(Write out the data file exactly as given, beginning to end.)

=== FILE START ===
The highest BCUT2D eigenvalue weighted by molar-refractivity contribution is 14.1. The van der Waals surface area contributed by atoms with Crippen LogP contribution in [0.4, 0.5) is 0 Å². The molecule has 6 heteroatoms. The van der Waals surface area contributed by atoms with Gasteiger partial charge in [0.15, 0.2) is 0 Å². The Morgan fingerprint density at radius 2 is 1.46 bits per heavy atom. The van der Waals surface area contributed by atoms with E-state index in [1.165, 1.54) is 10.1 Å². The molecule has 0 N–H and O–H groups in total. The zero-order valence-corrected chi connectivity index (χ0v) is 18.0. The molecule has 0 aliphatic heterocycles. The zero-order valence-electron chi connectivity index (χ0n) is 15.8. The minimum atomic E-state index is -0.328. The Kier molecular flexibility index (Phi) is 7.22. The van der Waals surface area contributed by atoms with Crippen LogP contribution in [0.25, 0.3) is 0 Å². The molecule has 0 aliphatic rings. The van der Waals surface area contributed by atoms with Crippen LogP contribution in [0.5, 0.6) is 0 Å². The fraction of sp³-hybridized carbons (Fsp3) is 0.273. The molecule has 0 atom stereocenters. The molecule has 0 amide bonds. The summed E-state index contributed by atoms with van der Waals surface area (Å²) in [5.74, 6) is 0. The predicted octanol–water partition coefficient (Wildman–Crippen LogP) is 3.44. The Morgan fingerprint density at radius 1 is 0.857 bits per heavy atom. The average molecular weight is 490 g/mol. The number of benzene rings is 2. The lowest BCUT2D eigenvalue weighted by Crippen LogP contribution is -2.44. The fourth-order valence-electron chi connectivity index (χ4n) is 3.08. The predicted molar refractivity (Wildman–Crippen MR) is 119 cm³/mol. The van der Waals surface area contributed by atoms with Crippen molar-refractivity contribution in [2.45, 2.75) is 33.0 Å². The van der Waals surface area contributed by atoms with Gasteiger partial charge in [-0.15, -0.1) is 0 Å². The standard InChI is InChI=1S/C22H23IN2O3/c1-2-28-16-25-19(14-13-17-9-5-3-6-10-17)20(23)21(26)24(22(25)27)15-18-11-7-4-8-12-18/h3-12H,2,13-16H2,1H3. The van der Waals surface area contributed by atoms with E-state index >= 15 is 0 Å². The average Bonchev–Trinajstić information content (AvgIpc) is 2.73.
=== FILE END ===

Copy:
The highest BCUT2D eigenvalue weighted by molar-refractivity contribution is 14.1. The van der Waals surface area contributed by atoms with Crippen LogP contribution in [0.4, 0.5) is 0 Å². The molecule has 6 heteroatoms. The van der Waals surface area contributed by atoms with Gasteiger partial charge in [0.15, 0.2) is 0 Å². The Morgan fingerprint density at radius 2 is 1.46 bits per heavy atom. The van der Waals surface area contributed by atoms with E-state index in [1.165, 1.54) is 10.1 Å². The molecule has 0 N–H and O–H groups in total. The zero-order valence-corrected chi connectivity index (χ0v) is 18.0. The molecule has 0 aliphatic heterocycles. The zero-order valence-electron chi connectivity index (χ0n) is 15.8. The minimum atomic E-state index is -0.328. The Kier molecular flexibility index (Phi) is 7.22. The van der Waals surface area contributed by atoms with Crippen LogP contribution in [0.25, 0.3) is 0 Å². The molecule has 0 aliphatic rings. The van der Waals surface area contributed by atoms with Crippen LogP contribution in [0.5, 0.6) is 0 Å². The fraction of sp³-hybridized carbons (Fsp3) is 0.273. The molecule has 0 atom stereocenters. The molecule has 0 amide bonds. The summed E-state index contributed by atoms with van der Waals surface area (Å²) in [5.74, 6) is 0. The predicted octanol–water partition coefficient (Wildman–Crippen LogP) is 3.44. The Morgan fingerprint density at radius 1 is 0.857 bits per heavy atom. The average molecular weight is 490 g/mol. The number of benzene rings is 2. The lowest BCUT2D eigenvalue weighted by Crippen LogP contribution is -2.44. The fourth-order valence-electron chi connectivity index (χ4n) is 3.08. The predicted molar refractivity (Wildman–Crippen MR) is 119 cm³/mol. The van der Waals surface area contributed by atoms with Crippen molar-refractivity contribution in [2.45, 2.75) is 33.0 Å². The van der Waals surface area contributed by atoms with Gasteiger partial charge in [-0.15, -0.1) is 0 Å². The standard InChI is InChI=1S/C22H23IN2O3/c1-2-28-16-25-19(14-13-17-9-5-3-6-10-17)20(23)21(26)24(22(25)27)15-18-11-7-4-8-12-18/h3-12H,2,13-16H2,1H3. The van der Waals surface area contributed by atoms with E-state index >= 15 is 0 Å². The average Bonchev–Trinajstić information content (AvgIpc) is 2.73.